As these materials have a tendency to clog the pores of the disc or wheel.

Which, when heated by the friction generated in their use.
Would cause the clogged particles to expand and shatter the disk or wheel.

Nowadays with these much thinner and denser cutting disc's, is it acceptable to use these on say!
Copper pipe?
Thanks.
Grizzly


Hi Grizz.

I don't think it is such an issue nowadays because
of the way they are made, I use sliting discs to cut copper
and I have never been told not to.

I do know someone who teaches the abrasive wheel course
though and I'll ask him next week.

Regards

Rob

.

Rob White
01-06-2013, 01:16 AM
will they work on wheel clamps

Yes............... :D

Rob

.

Grizzly
01-06-2013, 10:28 AM
An update would be good Rob!
I have been using the ultra thin ones that are used on stainless steel.
To cut 3 1/8" this last week. Very impressive!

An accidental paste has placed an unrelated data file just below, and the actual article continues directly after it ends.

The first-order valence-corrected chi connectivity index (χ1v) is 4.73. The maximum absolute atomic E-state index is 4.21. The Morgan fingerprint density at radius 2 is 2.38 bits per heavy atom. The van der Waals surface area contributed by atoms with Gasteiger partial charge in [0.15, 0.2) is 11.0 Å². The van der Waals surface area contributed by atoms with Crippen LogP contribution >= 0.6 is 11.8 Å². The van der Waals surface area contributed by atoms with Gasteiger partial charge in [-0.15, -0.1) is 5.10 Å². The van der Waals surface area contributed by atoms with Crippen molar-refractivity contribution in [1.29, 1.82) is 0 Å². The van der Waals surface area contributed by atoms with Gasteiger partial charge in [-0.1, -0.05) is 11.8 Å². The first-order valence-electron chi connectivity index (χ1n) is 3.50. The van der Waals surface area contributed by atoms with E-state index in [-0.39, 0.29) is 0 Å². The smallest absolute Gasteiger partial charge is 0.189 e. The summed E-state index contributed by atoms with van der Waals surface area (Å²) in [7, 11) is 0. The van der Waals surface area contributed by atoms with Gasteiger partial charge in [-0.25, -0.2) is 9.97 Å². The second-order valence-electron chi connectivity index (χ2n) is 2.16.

Grizzly

glenn1340
03-06-2013, 08:01 PM
Abrasive wheels course? I did mine in 1970 from what I remember you shouldn`t use non ferrous material on a grinding wheel as it can load the voids between the grits and you`ll end up with a smooth surface that`ll need re-dressing which makes the diameter smaller every time that`s done. A loaded disc an angle grinder is not a problem as the wheels are inexpensive but on a fixed grinder they can be pricey and you can`t nip into Screwfix to get one.

Rob White
07-06-2013, 09:29 AM
.

I've had a word with a colleague who teaches abrasive wheels
and believe it or not there is no national standard for this qualification.
Basically anyone can deliver the training and issue a certificate,
the training is classed as "in house training".

So when it comes down to what you can and can't cut with cutting
discs it is always put back onto the manufacturer's instructions.

If the manufacturer says don't cut non-ferrous metals, then don't and
if they say it will cut anything then use them for anything.

Where there is an issue or an accident, if you where using
the blade to cut copper and the instructions stated not to be used with
non-ferrous then there might be issues if you are trying to claim on insurance.